State v. Glenn E. Davis, 2002 WI 75, reversing and remanding 2001 WI App 210, 247 Wis. 2d 917, 634 N.W.2d 922
For Davis: James M. Shellow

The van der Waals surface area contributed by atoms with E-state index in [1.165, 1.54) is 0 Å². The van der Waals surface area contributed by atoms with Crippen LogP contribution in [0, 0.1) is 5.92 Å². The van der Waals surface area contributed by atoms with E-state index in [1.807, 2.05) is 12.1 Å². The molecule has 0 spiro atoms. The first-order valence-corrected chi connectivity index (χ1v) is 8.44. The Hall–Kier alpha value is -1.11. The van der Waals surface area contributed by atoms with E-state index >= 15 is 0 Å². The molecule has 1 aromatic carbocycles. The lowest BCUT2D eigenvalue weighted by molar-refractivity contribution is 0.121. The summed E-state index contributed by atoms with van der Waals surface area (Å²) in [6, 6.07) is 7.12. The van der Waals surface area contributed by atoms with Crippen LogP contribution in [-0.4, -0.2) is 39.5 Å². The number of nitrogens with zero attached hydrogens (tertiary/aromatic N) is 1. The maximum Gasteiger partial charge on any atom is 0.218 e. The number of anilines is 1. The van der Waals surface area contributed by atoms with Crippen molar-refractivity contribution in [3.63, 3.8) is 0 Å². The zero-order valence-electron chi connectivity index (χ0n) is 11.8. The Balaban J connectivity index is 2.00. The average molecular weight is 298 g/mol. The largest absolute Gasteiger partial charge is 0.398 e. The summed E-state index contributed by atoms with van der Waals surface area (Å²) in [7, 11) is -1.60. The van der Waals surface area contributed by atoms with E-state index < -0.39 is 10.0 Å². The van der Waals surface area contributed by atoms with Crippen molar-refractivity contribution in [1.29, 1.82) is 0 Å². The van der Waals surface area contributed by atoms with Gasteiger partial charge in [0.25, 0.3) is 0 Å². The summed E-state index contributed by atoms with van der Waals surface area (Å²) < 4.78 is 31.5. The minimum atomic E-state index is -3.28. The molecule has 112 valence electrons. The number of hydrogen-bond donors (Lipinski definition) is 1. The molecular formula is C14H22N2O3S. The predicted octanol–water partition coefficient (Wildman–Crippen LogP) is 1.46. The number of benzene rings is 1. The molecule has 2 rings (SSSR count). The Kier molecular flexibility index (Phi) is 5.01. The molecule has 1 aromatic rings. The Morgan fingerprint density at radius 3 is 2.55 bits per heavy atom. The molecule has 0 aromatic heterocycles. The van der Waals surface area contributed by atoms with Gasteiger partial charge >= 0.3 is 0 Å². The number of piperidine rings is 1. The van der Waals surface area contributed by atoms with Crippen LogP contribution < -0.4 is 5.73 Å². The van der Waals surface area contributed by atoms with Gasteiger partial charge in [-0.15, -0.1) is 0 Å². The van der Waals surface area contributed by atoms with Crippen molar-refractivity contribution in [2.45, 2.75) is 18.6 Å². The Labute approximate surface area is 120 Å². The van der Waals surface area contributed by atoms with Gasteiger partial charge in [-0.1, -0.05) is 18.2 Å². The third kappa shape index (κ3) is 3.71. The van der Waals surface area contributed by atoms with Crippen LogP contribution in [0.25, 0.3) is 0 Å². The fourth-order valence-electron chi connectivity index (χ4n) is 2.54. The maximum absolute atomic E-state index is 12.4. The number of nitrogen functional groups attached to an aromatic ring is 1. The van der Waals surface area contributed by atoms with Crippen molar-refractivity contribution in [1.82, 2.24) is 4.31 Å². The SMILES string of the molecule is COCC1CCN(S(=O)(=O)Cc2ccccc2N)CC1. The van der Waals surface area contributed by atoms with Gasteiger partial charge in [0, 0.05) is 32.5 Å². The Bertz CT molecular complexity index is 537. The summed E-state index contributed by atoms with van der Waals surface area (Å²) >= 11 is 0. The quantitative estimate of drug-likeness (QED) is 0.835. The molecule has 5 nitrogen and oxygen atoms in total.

¶16. The rules on character evidence and expert testimony allow for the admissibility of Richard A.P. evidence. Under our rules of evidence, a defendant may introduce “pertinent trait[s]” of his or her character as evidence. Wis. Stat. § 904.04(1)(a). “Pertinent” refers to the relevance of the traits. 7 Daniel Blinka, Wisconsin Practice: Wisconsin Evidence § 404.4, at 133 (2d ed. 2001). Thus, like all admissible evidence, character evidence must be relevant to the facts at issue. Relevancy has two facets: (1) the evidence must relate to a fact or proposition that is of consequence to the determination of the action and (2) the evidence must have probative value, that is, a tendency to establish those consequential propositions. Id. at § 401.1 at 82. A defendant may introduce such relevant character evidence through opinion testimony. Wis. Stat. § 904.05(1).